Home7dayscover

Picture This

Status Anxiety: A Social Scientist’s View of the Art World

In a recent article in The Australian, Matthew Westwood writes about Canadian social scientist Sarah Thornton, whose book Seven Days in the Art World (cover above) “explores the dynamics of creativity, taste, judgment, status, money, and the search for beauty in life.” In other words, this social scientist argues that contemporary art is not a science, and that judging great art and great artists has always been a cutthroat business in which status rather than talent often reigns supreme. It’s easy to understand these concepts when discussing contemporary art, where status is as freshly bestowed and easily wiped clear as wet paint. But Thornton’s thesis holds value even for the hallowed halls of art history.

“Artists like to give the impression of being egalitarian,” Westwood writes, “but Thornton says they are as obsessed with status as anybody.” Status anxiety stretches back as far as the Ancient Greeks and Romans, who vied among themselves for the title of greatest artist in pseudo-Olympics that crowned winners who would receive the greatest share of patronage. In the Renaissance, powerful rulers lusted for a house artist to glorify them for the ages. Pope Julius II kept both Raphael and Michelangelo close at hand. Michelangelo not only painted the ceiling of the Sistine Chapel for Julius, but also designed “the Warrior Pope’s” sculpture-festooned tomb. Despite their protestations and frequent personality clashes with His Holiness, both Raphael and Michelangelo enjoyed the perks of being the Pope’s house artists and never suffered from the status anxiety that lesser artists, with lesser patrons, felt keenly.

Thornton focuses on the fleeting nature of fame, citing Julian Schnabel as an example of how a darling of the 1980s art world is virtually dead in the twenty-first century (although he continues to make interesting films). Even Andy Warhol languished in relative obscurity until the MoMA bought 32 Campbell's Soup Cans in 1996, according to Thornton. It wasn’t until “nine years after his death, that [Warhol] really came into his own,” she argues. I’d argue against the idea that Warhol stood as a non-entity during his lifetime considering how long he stretched his 15 minutes of fame (a phrase he coined), but I think Thornton’s point is still valuable.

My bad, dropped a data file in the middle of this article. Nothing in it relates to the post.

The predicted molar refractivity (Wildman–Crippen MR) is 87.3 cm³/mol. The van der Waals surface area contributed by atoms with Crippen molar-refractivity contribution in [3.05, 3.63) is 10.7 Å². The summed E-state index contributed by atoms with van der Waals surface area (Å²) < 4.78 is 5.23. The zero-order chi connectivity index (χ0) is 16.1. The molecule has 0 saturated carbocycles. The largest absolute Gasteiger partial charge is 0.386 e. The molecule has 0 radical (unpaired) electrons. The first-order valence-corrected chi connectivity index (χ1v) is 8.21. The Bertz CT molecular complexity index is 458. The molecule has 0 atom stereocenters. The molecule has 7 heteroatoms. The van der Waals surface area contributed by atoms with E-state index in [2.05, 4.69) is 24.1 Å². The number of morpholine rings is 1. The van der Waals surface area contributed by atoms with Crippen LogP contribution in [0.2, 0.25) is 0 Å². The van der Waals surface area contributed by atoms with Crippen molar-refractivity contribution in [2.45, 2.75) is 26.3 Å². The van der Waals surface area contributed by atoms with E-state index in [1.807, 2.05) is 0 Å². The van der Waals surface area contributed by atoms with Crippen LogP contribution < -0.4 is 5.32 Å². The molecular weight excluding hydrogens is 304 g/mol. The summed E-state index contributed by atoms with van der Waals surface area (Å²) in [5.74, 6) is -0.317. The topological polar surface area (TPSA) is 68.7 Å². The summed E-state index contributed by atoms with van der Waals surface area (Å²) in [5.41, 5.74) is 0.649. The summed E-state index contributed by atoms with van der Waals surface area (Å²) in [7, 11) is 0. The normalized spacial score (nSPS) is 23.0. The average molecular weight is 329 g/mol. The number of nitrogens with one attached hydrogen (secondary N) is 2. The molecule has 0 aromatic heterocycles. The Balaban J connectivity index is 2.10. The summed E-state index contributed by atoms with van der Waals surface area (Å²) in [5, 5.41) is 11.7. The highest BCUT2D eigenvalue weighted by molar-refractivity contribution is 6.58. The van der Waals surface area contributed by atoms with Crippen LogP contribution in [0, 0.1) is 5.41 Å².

Big reputations can suck the air out of a room, or even an era of art. Hans Makart dominated late nineteenth century Viennese art. Only specialists know that name today. Jean-Louis-Ernest Meissonier hogged so much of the Paris Salon mojo that Manet and the Impressionists had to rebel as a last resort just to find a place in the sun. Ross King’s The Judgment of Paris: The Revolutionary Decade That Gave the World Impressionism gives the full measure of the Meissonier—Manet matchup, but the ending is given away before the book even begins. We know that Manet et al., the “good guys,” will win in the end. Our hindsight dulls the razor’s edge suspense of the status anxiety they faced and fought against. But Meissonier, as King points out and Thornton would most likely agree with, isn’t a “bad guy” at all. He only wanted what Manet wanted. His only “crime” in our eyes was actually having it. Who today will be the Meissonier of today, unknowingly holding back the progress of art history by being the most popular artist of his time? If I were a betting man, I’d place a wager on Damien Hirst, but that seems like too safe a bet given his already fading starlight in the art world firmament.

So, the next time you wander through a museum, consider the vagaries of fame. Van Gogh died a broken man only to become a posthumous myth first in Germany, which adopted his strangeness of mind first, even before Vincent’s adopted and native lands. So few confirmed Vermeers exist mainly because the eighteenth century essentially forgot him, and the nineteenth century discovered him too late to do much about saving him. Two “givens” such as Van Gogh and Vermeer were once “nobodies,” just a blink away from permanent oblivion. Prestige too often trumps talent for us to naively believe that at least some great artists have slipped away for good. The status anxiety I feel is the anxiousness over those lost artists, who lacked nothing but the right connections, the right timing, and, most sadly, the right, sympathetic audience.

comments powered by Disqus
×